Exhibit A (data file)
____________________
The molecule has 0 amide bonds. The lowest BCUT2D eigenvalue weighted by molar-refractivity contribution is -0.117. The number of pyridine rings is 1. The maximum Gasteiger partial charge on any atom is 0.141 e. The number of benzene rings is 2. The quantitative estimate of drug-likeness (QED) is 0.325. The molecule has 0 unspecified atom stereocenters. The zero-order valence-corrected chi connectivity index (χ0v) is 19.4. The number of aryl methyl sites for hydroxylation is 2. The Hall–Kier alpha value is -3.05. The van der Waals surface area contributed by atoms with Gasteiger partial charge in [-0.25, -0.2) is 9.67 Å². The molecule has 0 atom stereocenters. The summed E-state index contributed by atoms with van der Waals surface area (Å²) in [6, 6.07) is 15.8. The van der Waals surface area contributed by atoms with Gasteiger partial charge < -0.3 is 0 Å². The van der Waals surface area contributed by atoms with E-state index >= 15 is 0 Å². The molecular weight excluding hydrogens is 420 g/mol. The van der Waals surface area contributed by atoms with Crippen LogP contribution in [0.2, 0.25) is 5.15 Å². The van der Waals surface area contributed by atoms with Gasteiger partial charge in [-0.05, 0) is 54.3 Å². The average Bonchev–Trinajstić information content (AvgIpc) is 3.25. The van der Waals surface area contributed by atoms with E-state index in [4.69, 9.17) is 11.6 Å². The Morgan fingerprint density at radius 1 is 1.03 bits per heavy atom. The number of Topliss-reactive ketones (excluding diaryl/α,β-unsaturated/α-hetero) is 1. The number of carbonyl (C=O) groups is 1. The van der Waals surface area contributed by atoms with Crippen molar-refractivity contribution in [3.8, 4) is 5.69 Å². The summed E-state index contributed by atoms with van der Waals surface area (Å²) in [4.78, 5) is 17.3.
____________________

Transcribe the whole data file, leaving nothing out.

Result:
The molecule has 0 amide bonds. The lowest BCUT2D eigenvalue weighted by molar-refractivity contribution is -0.117. The number of pyridine rings is 1. The maximum Gasteiger partial charge on any atom is 0.141 e. The number of benzene rings is 2. The quantitative estimate of drug-likeness (QED) is 0.325. The molecule has 0 unspecified atom stereocenters. The zero-order valence-corrected chi connectivity index (χ0v) is 19.4. The number of aryl methyl sites for hydroxylation is 2. The Hall–Kier alpha value is -3.05. The van der Waals surface area contributed by atoms with Gasteiger partial charge in [-0.25, -0.2) is 9.67 Å². The molecule has 0 atom stereocenters. The summed E-state index contributed by atoms with van der Waals surface area (Å²) in [6, 6.07) is 15.8. The van der Waals surface area contributed by atoms with Gasteiger partial charge < -0.3 is 0 Å². The van der Waals surface area contributed by atoms with E-state index >= 15 is 0 Å². The molecular weight excluding hydrogens is 420 g/mol. The van der Waals surface area contributed by atoms with Crippen LogP contribution in [0.2, 0.25) is 5.15 Å². The van der Waals surface area contributed by atoms with Gasteiger partial charge in [-0.05, 0) is 54.3 Å². The average Bonchev–Trinajstić information content (AvgIpc) is 3.25. The van der Waals surface area contributed by atoms with E-state index in [4.69, 9.17) is 11.6 Å². The Morgan fingerprint density at radius 1 is 1.03 bits per heavy atom. The number of Topliss-reactive ketones (excluding diaryl/α,β-unsaturated/α-hetero) is 1. The number of carbonyl (C=O) groups is 1. The van der Waals surface area contributed by atoms with Crippen molar-refractivity contribution in [3.8, 4) is 5.69 Å². The summed E-state index contributed by atoms with van der Waals surface area (Å²) in [4.78, 5) is 17.3.